Martin E. P. "Marty" Seligman (born August 12, 1942) is an American psychologist, educator, and author of self-help books. Since the late 1990s, Seligman has been an avid promoter within the scientific community for his theory of positive psychology. His theory of learned helplessness is popular among scientific and clinical psychologists. A Review of General Psychology survey, published in 2002, ranked Seligman as the 31st most cited psychologist of the 20th century.
Seligman is the Zellerbach Family Professor of Psychology in the University of Pennsylvania's Department of Psychology. He was previously the Director of the Clinical Training Program in the department, and earlier taught at Cornell University. He is the director of the university's Positive Psychology Center. Seligman was elected President of the American Psychological Association for 1998. He is the founding editor-in-chief of Prevention and Treatment (the APA electronic journal) and is on the board of advisers of Parents magazine.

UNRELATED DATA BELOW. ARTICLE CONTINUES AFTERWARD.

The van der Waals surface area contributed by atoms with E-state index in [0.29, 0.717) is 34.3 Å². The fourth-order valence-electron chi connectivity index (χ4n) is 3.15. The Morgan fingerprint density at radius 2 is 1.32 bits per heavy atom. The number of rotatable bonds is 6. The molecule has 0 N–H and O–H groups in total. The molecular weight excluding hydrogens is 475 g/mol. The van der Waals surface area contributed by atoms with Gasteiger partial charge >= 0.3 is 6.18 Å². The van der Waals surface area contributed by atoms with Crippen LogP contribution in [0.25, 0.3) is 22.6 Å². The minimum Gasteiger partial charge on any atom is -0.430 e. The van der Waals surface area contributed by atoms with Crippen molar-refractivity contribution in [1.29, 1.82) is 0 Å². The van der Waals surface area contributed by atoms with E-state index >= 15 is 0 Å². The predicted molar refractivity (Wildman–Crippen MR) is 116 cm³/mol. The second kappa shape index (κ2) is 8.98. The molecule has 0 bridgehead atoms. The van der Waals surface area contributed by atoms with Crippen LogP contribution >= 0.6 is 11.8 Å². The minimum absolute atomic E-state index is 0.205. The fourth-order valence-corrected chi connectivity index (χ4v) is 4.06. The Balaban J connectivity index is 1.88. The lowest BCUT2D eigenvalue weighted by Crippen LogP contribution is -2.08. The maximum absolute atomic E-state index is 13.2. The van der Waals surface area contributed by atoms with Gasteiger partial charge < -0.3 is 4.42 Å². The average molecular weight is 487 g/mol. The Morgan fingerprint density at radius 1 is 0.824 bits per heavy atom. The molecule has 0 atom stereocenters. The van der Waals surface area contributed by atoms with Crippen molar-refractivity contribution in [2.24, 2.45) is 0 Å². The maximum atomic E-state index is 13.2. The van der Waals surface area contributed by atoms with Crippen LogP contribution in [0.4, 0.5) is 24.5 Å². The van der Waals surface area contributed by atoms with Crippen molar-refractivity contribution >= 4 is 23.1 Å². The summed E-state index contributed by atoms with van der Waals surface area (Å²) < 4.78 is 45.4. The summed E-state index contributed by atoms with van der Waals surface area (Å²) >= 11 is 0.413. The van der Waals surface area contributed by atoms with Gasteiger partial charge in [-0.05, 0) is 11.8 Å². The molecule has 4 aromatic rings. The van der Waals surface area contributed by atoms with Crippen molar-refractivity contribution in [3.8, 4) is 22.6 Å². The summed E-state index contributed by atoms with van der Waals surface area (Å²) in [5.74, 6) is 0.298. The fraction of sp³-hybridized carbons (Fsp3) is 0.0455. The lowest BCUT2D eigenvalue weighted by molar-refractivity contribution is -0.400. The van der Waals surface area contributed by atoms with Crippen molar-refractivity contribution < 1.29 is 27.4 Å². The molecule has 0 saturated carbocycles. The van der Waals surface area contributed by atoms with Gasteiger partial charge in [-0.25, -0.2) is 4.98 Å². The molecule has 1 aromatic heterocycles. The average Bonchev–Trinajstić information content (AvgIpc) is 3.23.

We live in what some have called the Age of Melancholia. There is a mushrooming depression epidemic that must be dealt with—but how? Psychologist Martin Seligman, famous for his research on learned helplessness, argues that a person’s explanation for moments of failure and misfortune has the power to either encourage pessimism and depression or preempt the downward spiral. Learned Optimism holds out hope that pessimism and depression are not personal traits that people are stuck with. A new set of cognitive skills can help people bounce back from misfortune and failure instead of habitually falling to pieces.
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